‘Coffee with Emma’ is a mini solo exhibition which celebrates my seven-year photography journey alongside my academic pursuits.


I hope to show that it is possible to pursue and excel in both academia and creative projects.

There is so much that I am grateful for. I also wish to share my experiences to a younger generation of Malaysia creatives and show that one can still pursue their passions if there is the will, discipline and hunger. Furthermore, as a Malaysian female photographer, I want to create alternative narratives that positively portrays the modern Malaysian woman as beautiful (inside and out), empowered and multifaceted.


I will be showcasing my favourite works in the last two years but I am dropping in exclusive photos from an editorial I did at Crème de la Crème and the University of Nottingham Ningbo China’s photographic series for the Graduate School so watch out for those!


Also, most of my sponsors: Red’s Revenge, Chinie’s, Boldea Creative, GMBB, Kohiyatta and Mavrica Cakes are all run or supported by superwomen who have the passion for the arts. For me, being surrounded by other superwomen also naturally inspired this exhibition. I am so extremely grateful to have the support of my parents, close friends, sponsors, the creative community and my university for this event.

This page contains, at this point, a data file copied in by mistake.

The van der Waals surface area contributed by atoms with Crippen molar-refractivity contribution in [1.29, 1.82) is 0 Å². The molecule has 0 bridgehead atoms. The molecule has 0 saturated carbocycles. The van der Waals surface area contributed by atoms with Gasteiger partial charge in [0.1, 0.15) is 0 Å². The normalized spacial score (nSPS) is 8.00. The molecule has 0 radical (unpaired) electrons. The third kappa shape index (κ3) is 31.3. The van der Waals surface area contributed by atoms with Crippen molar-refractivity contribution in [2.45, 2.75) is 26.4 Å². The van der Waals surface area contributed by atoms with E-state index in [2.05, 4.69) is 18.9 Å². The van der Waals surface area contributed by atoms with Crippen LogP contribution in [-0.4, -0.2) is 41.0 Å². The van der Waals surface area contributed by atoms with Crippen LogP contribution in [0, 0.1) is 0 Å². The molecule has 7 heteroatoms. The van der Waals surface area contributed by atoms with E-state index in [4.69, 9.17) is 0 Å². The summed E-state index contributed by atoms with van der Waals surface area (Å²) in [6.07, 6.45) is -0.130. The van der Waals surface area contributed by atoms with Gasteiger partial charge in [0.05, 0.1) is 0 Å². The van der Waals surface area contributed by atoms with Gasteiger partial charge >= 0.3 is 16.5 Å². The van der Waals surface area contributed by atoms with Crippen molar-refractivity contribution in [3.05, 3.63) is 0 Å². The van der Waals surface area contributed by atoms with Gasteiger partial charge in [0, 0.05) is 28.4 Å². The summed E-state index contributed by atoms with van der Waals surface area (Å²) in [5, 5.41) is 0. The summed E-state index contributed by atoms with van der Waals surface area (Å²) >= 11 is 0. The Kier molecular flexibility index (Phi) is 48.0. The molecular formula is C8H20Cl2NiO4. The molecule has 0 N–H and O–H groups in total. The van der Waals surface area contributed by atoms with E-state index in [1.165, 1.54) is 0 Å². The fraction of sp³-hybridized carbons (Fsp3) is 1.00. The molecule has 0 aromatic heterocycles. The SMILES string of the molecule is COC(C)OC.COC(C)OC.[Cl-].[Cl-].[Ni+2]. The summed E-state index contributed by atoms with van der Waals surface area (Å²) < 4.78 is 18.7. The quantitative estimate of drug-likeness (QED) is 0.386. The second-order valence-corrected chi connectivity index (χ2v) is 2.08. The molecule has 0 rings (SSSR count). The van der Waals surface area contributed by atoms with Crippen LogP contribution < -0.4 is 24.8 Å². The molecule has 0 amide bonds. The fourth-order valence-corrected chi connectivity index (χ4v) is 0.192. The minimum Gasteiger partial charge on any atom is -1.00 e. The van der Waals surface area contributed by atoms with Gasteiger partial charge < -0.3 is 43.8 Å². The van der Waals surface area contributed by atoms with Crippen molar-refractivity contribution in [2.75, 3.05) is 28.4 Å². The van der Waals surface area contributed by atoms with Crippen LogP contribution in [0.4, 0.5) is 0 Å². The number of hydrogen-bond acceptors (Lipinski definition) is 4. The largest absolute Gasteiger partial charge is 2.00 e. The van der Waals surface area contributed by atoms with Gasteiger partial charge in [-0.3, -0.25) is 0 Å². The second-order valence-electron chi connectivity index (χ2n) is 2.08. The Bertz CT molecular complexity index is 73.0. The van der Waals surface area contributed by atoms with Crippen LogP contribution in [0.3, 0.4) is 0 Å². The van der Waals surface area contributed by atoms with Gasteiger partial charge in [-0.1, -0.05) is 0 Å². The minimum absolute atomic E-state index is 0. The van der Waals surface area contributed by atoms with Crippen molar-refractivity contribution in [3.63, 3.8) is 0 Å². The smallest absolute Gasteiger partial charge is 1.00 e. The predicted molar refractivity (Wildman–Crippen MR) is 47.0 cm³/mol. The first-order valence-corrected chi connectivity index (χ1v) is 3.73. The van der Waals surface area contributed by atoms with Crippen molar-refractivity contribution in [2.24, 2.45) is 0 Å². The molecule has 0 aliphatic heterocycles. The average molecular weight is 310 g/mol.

5. What advice would you give to those aspiring photographers trying to enter an already saturated market?

Carve your niche and find your own voice. Whether it is a unique aesthetic style or concept, you want to stand out by being unique and artful. Create content that you want to create, not what others are creating. You want people to identify your work even without looking at the credits. The number of likes and followers also do not determine your worth so try not to get caught in that mentality, even though social media doesn’t make it easy!


Turning limitations into opportunities is also part of the creative process. Learn how to be flexible and resourceful. Never be discouraged because nothing ever starts off easy. Learn from your mistakes and grow. Have faith in yourself and believe. And finally, never ever give up.

*Photos by Emma Khoo (FYi Photography).